Most of our patients had abnormally high (i.e. > 40 IU/L (18)) hepatic enzymes levels (41/45, 91.1% for aspartate amino transferase (AST), and 37/45, 82.2% for alanine amino transferase (ALT)). Also, 10 patients (22.2%) had abnormally high alkaline phosphatase (ALP) levels. Serum albumin, total protein, total bilirubin, and direct bilirubin measurements showed abnormally high levels in 3 (6.7%), 9 (20%), and 30 (66.7%) patients, respectively.

There was no significant difference between males and females regarding irregular EEG patterns. However, the mean age of patients with irregular EEG was significantly higher (89.6 ± 35.2 months) than the patients with normal EEG (60.7 ± 36.2 months, P = 0.01). Although a considerable number of patients with abnormal EEG pattern had abnormally high AST (15/16) and ALT (14/16), the means of neither AST nor ALT were significantly different comparing patients with normal (535.9 ± 571.8 IU/L and 660.1 ± 649.8 IU/L, respectively) or abnormal (666.4 ± 834.7 IU/L and 982.1 ± 1230.7 IU/L, respectively) EEG pattern (Table 2).

Table 2. A Comparison of Different Clinical Parameters Between Hepatitis A Children with Normal and Abnormal EEG Profiles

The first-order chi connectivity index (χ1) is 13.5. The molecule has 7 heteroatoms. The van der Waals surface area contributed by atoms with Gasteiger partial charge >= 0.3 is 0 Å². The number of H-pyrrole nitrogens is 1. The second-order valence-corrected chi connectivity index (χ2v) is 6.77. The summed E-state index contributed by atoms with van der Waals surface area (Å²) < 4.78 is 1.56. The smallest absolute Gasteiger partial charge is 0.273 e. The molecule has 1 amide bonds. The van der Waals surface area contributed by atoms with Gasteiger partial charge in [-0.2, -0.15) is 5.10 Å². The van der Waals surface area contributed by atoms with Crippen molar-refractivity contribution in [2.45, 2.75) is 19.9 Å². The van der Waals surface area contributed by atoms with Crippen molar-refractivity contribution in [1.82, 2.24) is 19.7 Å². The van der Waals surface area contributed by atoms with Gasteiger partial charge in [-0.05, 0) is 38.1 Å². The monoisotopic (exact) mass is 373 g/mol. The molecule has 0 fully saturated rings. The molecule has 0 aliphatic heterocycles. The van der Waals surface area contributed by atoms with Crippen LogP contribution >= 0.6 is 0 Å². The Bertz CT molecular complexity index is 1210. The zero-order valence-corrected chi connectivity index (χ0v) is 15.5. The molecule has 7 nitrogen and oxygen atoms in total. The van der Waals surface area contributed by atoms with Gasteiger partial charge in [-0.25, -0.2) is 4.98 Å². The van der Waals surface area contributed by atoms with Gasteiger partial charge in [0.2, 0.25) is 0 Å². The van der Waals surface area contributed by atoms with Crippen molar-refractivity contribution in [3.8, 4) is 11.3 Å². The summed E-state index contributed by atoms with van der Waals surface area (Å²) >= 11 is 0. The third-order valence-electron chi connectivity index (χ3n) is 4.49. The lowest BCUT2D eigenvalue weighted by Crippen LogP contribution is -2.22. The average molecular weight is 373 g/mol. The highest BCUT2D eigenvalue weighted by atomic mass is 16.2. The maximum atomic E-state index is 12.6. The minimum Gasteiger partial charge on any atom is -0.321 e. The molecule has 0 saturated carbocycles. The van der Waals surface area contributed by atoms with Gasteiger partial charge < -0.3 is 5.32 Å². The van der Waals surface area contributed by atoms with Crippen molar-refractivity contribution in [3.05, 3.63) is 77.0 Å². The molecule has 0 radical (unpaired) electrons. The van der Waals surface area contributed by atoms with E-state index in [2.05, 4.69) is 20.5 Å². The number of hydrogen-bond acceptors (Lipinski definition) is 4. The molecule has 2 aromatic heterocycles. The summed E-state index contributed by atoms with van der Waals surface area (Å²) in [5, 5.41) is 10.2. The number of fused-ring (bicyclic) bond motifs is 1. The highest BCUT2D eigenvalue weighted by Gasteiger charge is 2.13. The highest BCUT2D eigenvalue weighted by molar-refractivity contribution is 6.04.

ParametersElectroencephalographyNormal RangeP Value
Normal (N = 29)Abnormal (N = 16)
Age (years)-0.04
< 7238
> 768
Aspartate amino transferase (IU/L)5 - 400.5a
Alanine amino transferase (IU/L)5 - 400.4a
Alkaline phosphatase (IU/L)180 - 12000.4a
Albumin (g/dL)3.5 - 5.50.7a
Total protein (g/dL)6 - 80.6a
Total bilirubin (mg/dL)0.2 - 1.20.2a
Direct bilirubin (mg/dL)0 - 0.40.2a

5. Discussion

HE is a significant complication in patients with hepatic disorders. This phenomenon may complicate the course of acute hepatitis in a considerable ratio of patients (11). In our study, we assessed EEG patterns in children with HAV infection without any sign of HE. Actually, HE is a relatively uncommon feature in HAV infection. In a previous study, Sharma et al., reported an incidence of 25% for minimal HE in young-adult patients with acute viral hepatitis (19). From the 20 patients enrolled in the recent study, two of them had an acute HAV infection, two had HEV, while 16 had been diagnosed with HBV infection (19). In a study in Japan on 164 patients with acute hepatitis, 27 individuals were diagnosed with HAV infection, from whom, two (7.4%) cases developed HE during the course of the disease (11).

Abnormal EEG was recorded in 16/45 (35.6%) of our patients. These abnormalities included irregular spikes along with alpha (13 out of 16, 81.2%), triphasic (2 out of 16, 12.5%), and delta (1 out of 16, 6.3%) waves. To our knowledge, this is the first report on EEG alternations in HAV infected children without overt HE. In these conditions, abnormal EEG patterns may precede minimal and subsequently overt HE. EEG abnormalities have been associated with neuropsychiatric status in patients with HE (18, 19). EEG pattern with high continuous low-frequency waves has been associated with temporary lesions at posterior splenium in an adult with HAV infection (20). Generally, substitution of normal alpha waves (8 - 12 Hz) with the slow 5 - 7 Hz theta waves and subsequently with 1 - 3 Hz delta waves denotes a progressive neurological impairment. On the other hand, triphasic waves can be seen at the late theta wave activity (16).